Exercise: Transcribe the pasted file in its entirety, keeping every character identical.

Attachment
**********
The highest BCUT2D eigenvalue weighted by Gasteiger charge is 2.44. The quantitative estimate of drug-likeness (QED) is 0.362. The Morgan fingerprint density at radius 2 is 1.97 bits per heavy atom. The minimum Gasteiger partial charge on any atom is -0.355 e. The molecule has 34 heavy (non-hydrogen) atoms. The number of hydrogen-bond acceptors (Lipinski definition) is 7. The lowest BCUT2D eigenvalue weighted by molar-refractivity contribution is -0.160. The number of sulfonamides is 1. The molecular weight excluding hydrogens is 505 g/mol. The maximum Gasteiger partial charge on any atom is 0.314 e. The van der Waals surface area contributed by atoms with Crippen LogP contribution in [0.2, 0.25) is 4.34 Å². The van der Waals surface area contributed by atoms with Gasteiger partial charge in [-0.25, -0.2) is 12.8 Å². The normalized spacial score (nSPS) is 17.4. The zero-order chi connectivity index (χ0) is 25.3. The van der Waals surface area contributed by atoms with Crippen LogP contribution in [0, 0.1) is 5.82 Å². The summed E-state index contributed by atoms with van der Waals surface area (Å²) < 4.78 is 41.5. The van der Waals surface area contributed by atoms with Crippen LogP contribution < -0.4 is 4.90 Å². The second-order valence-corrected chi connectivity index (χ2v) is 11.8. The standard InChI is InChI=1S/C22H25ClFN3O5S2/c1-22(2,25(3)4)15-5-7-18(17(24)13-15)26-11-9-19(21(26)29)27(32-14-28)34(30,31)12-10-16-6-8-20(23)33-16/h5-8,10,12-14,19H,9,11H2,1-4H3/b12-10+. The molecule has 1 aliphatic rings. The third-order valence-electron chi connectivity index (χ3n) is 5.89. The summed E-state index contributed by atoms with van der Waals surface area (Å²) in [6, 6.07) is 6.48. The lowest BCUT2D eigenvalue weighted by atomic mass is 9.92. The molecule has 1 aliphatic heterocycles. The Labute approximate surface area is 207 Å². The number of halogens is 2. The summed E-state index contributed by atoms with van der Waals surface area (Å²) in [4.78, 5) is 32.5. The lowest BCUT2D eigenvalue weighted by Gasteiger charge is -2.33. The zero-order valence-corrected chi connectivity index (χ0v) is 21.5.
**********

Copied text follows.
The highest BCUT2D eigenvalue weighted by Gasteiger charge is 2.44. The quantitative estimate of drug-likeness (QED) is 0.362. The Morgan fingerprint density at radius 2 is 1.97 bits per heavy atom. The minimum Gasteiger partial charge on any atom is -0.355 e. The molecule has 34 heavy (non-hydrogen) atoms. The number of hydrogen-bond acceptors (Lipinski definition) is 7. The lowest BCUT2D eigenvalue weighted by molar-refractivity contribution is -0.160. The number of sulfonamides is 1. The molecular weight excluding hydrogens is 505 g/mol. The maximum Gasteiger partial charge on any atom is 0.314 e. The van der Waals surface area contributed by atoms with Crippen LogP contribution in [0.2, 0.25) is 4.34 Å². The van der Waals surface area contributed by atoms with Gasteiger partial charge in [-0.25, -0.2) is 12.8 Å². The normalized spacial score (nSPS) is 17.4. The zero-order chi connectivity index (χ0) is 25.3. The van der Waals surface area contributed by atoms with Crippen LogP contribution in [0, 0.1) is 5.82 Å². The summed E-state index contributed by atoms with van der Waals surface area (Å²) < 4.78 is 41.5. The van der Waals surface area contributed by atoms with Crippen LogP contribution < -0.4 is 4.90 Å². The second-order valence-corrected chi connectivity index (χ2v) is 11.8. The standard InChI is InChI=1S/C22H25ClFN3O5S2/c1-22(2,25(3)4)15-5-7-18(17(24)13-15)26-11-9-19(21(26)29)27(32-14-28)34(30,31)12-10-16-6-8-20(23)33-16/h5-8,10,12-14,19H,9,11H2,1-4H3/b12-10+. The molecule has 1 aliphatic rings. The third-order valence-electron chi connectivity index (χ3n) is 5.89. The summed E-state index contributed by atoms with van der Waals surface area (Å²) in [6, 6.07) is 6.48. The lowest BCUT2D eigenvalue weighted by atomic mass is 9.92. The molecule has 1 aliphatic heterocycles. The Labute approximate surface area is 207 Å². The number of halogens is 2. The summed E-state index contributed by atoms with van der Waals surface area (Å²) in [4.78, 5) is 32.5. The lowest BCUT2D eigenvalue weighted by Gasteiger charge is -2.33. The zero-order valence-corrected chi connectivity index (χ0v) is 21.5.